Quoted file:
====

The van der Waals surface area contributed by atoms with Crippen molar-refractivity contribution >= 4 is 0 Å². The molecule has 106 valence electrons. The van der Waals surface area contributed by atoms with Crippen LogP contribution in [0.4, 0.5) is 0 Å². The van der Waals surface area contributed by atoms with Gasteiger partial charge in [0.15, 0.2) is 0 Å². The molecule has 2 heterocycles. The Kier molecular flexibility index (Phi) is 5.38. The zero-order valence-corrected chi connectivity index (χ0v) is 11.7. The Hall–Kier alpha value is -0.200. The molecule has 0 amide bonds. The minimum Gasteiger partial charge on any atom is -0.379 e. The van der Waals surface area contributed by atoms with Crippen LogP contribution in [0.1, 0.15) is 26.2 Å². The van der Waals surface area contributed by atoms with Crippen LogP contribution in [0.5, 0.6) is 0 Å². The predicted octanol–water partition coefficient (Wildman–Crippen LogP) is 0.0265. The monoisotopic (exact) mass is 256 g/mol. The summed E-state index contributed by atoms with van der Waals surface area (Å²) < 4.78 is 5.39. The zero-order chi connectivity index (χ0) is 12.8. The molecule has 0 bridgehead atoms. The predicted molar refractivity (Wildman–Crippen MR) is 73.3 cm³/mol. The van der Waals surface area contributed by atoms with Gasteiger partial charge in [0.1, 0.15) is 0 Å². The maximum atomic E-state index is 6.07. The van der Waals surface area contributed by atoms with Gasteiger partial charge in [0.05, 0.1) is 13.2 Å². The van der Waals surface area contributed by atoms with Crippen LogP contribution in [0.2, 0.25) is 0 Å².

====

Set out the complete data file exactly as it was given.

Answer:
The van der Waals surface area contributed by atoms with Crippen molar-refractivity contribution >= 4 is 0 Å². The molecule has 106 valence electrons. The van der Waals surface area contributed by atoms with Crippen LogP contribution in [0.4, 0.5) is 0 Å². The van der Waals surface area contributed by atoms with Gasteiger partial charge in [0.15, 0.2) is 0 Å². The molecule has 2 heterocycles. The Kier molecular flexibility index (Phi) is 5.38. The zero-order valence-corrected chi connectivity index (χ0v) is 11.7. The Hall–Kier alpha value is -0.200. The molecule has 0 amide bonds. The minimum Gasteiger partial charge on any atom is -0.379 e. The van der Waals surface area contributed by atoms with Crippen LogP contribution in [0.1, 0.15) is 26.2 Å². The van der Waals surface area contributed by atoms with Crippen LogP contribution in [0.5, 0.6) is 0 Å². The predicted octanol–water partition coefficient (Wildman–Crippen LogP) is 0.0265. The monoisotopic (exact) mass is 256 g/mol. The summed E-state index contributed by atoms with van der Waals surface area (Å²) < 4.78 is 5.39. The zero-order chi connectivity index (χ0) is 12.8. The molecule has 0 bridgehead atoms. The predicted molar refractivity (Wildman–Crippen MR) is 73.3 cm³/mol. The van der Waals surface area contributed by atoms with Gasteiger partial charge in [0.1, 0.15) is 0 Å². The maximum atomic E-state index is 6.07. The van der Waals surface area contributed by atoms with Gasteiger partial charge in [0.05, 0.1) is 13.2 Å². The van der Waals surface area contributed by atoms with Crippen LogP contribution in [0.2, 0.25) is 0 Å².